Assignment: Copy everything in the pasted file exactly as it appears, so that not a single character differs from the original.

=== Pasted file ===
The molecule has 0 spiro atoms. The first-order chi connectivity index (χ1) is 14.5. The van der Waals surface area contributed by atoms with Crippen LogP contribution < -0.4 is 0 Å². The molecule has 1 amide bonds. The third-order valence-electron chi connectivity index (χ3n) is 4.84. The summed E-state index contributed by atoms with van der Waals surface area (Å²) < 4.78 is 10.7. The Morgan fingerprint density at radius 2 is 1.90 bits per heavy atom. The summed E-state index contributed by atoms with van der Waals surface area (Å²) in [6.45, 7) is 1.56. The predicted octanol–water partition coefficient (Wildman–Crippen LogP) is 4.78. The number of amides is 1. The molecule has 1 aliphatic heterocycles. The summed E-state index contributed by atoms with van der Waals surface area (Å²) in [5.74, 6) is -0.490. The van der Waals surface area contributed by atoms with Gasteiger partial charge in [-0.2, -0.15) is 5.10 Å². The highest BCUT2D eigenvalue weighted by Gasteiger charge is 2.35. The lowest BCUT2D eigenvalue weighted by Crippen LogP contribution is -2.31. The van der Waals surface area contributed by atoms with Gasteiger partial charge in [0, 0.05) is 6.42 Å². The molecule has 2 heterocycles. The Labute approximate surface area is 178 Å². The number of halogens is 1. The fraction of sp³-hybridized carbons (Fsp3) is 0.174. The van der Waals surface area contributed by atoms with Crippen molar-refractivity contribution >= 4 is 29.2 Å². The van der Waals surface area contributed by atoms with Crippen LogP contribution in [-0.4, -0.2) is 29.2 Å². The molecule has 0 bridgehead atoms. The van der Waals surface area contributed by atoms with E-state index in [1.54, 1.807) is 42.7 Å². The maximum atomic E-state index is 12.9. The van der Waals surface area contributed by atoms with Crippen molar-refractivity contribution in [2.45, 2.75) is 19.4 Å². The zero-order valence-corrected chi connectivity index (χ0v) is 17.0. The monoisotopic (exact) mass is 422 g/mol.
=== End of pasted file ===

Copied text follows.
The molecule has 0 spiro atoms. The first-order chi connectivity index (χ1) is 14.5. The van der Waals surface area contributed by atoms with Crippen LogP contribution < -0.4 is 0 Å². The molecule has 1 amide bonds. The third-order valence-electron chi connectivity index (χ3n) is 4.84. The summed E-state index contributed by atoms with van der Waals surface area (Å²) < 4.78 is 10.7. The Morgan fingerprint density at radius 2 is 1.90 bits per heavy atom. The summed E-state index contributed by atoms with van der Waals surface area (Å²) in [6.45, 7) is 1.56. The predicted octanol–water partition coefficient (Wildman–Crippen LogP) is 4.78. The number of amides is 1. The molecule has 1 aliphatic heterocycles. The summed E-state index contributed by atoms with van der Waals surface area (Å²) in [5.74, 6) is -0.490. The van der Waals surface area contributed by atoms with Gasteiger partial charge in [-0.2, -0.15) is 5.10 Å². The highest BCUT2D eigenvalue weighted by Gasteiger charge is 2.35. The lowest BCUT2D eigenvalue weighted by Crippen LogP contribution is -2.31. The van der Waals surface area contributed by atoms with Gasteiger partial charge in [0, 0.05) is 6.42 Å². The molecule has 2 heterocycles. The Labute approximate surface area is 178 Å². The number of halogens is 1. The fraction of sp³-hybridized carbons (Fsp3) is 0.174. The van der Waals surface area contributed by atoms with Crippen molar-refractivity contribution >= 4 is 29.2 Å². The van der Waals surface area contributed by atoms with Crippen LogP contribution in [-0.4, -0.2) is 29.2 Å². The molecule has 0 bridgehead atoms. The van der Waals surface area contributed by atoms with E-state index in [1.54, 1.807) is 42.7 Å². The maximum atomic E-state index is 12.9. The van der Waals surface area contributed by atoms with Crippen molar-refractivity contribution in [2.45, 2.75) is 19.4 Å². The zero-order valence-corrected chi connectivity index (χ0v) is 17.0. The monoisotopic (exact) mass is 422 g/mol.